I bought my pharmacy in 2005 and it is the most varied job I can now think of. It uses all the skills I had learnt in all my previous roles. I now sit on the Board of the Medicines Management Committee, am ViceChairman of the LPC (Local Pharmaceutical Committee), a member of the Pharmacy Steering Group Committee for the PCT and a National Pharmacy Association local Spokesperson. What have been the biggest challenges and achievements since running your own pharmacy? The biggest challenge since taking over the pharmacy is to try and make a difference to the local community. We have all worked very hard as a pharmacy team to deliver various services from Weight Management, Smoking Cessation, Medicines Use Reviews, Blood Pressure Testing as well as writing our own newsletter to our patients. We had a Go-Smoke-Free England competition whereby we invited children to design a poster for July the 1st, 2007. It was a tremendous success and helped children become more aware of the hazards of smoking. It was a battle to win the existing customers over as we had the reputation of the previous owner to emulate and also to change their ways of thinking. A big achievement was getting an article written in two National Newspapers, with the help of a great press officer at the NPA – Mark Beckett. The greatest achievement in my pharmacy is winning the biggest prize in Independent Pharmacy – The Overall Winner of the Unichem Business Awards 2007. The pharmacy was judged on 3 categories –Working In Partnership, Enhancing the Retail Experience and Promotion of Healthcare Services. We also won the Pharmacy Business Awards – Best Newcomer of the Year -2007. What do you think are the qualities that make a good pharmacist? The qualities that make a good pharmacist are good communication and listening skills, while having a caring attitude is helpful. It is important having a good relationship with the customer and making a huge impact on the quality of their lives.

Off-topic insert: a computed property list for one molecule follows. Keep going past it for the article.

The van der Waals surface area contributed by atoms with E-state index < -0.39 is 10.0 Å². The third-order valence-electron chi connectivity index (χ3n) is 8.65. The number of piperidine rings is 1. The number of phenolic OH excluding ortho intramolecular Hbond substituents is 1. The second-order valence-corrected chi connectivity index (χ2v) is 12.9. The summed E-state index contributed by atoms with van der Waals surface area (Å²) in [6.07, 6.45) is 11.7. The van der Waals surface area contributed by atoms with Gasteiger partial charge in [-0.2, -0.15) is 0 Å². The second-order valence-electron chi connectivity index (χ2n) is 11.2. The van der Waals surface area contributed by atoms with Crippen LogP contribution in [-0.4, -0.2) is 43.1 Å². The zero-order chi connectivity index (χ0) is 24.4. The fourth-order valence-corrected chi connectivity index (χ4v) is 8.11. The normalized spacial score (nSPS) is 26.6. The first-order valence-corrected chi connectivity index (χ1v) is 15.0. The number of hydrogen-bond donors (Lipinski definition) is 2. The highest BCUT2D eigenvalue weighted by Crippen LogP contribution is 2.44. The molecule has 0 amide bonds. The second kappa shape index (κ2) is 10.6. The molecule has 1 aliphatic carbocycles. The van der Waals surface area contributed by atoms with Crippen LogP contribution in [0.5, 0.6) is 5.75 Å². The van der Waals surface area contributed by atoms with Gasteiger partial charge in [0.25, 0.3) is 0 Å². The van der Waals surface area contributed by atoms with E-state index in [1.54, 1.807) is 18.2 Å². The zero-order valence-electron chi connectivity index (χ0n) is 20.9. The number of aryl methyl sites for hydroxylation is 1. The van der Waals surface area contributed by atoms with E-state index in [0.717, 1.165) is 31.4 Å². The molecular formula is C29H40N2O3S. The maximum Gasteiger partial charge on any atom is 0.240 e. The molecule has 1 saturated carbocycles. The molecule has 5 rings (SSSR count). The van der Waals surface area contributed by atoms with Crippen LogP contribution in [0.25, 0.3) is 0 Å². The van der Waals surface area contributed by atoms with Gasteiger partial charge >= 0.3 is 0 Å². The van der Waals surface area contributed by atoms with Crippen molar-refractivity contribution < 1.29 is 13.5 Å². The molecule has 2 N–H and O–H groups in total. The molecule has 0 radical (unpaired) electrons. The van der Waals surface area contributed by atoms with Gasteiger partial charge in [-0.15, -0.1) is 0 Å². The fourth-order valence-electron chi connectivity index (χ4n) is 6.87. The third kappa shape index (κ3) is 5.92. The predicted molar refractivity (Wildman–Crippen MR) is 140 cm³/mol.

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We don’t believe developing your career should give you a headache. But don’t take our word for it – you can ask our pharmacists. What a healthy attitude. Pharmacists / Pharmacy Managers Vacancies Nationwide If you ask our pharmacists, they’ll all agree: here at Tesco, we provide our people with an unrivalled degree of flexibility so that they can work and develop their careers in precisely the way they want. We believe that’s the key to retaining the best professionals in the business. It also explains why we’ll offer you a market-leading training package, chances to enhance your professional knowledge with external training providers, and limitless scope for career progression. In fact, we’re pretty sure you won’t find training and development opportunities that will stretch you quite like ours will. When you join our Pharmacy, you’ll set high standards and keep them that way, focusing everything you do on the customer’s needs. The support you’ll receive from your highly-skilled assistants will give you more time to help customers choose the right products and offer them the best possible advice. If new customers keep coming back and loyal regulars recommend you to their friends and family, then you’re doing a superb job. In return for your commitment and expertise, we’ll offer you an impressive range of support and benefits. This includes a great salary package and outstanding share and pension schemes which allow you to plan for the future with confidence. And what about your future as a Pharmacist? In the long term, you could take on more people and greater responsibility as a Pharmacy Manager, or move into a regional support role. We’re so keen to see you progress and develop because you’re the future of Tesco Pharmacy. Your first step is to visit our website at www.tescopharmacy-jobs.com or call 020 7853 9554.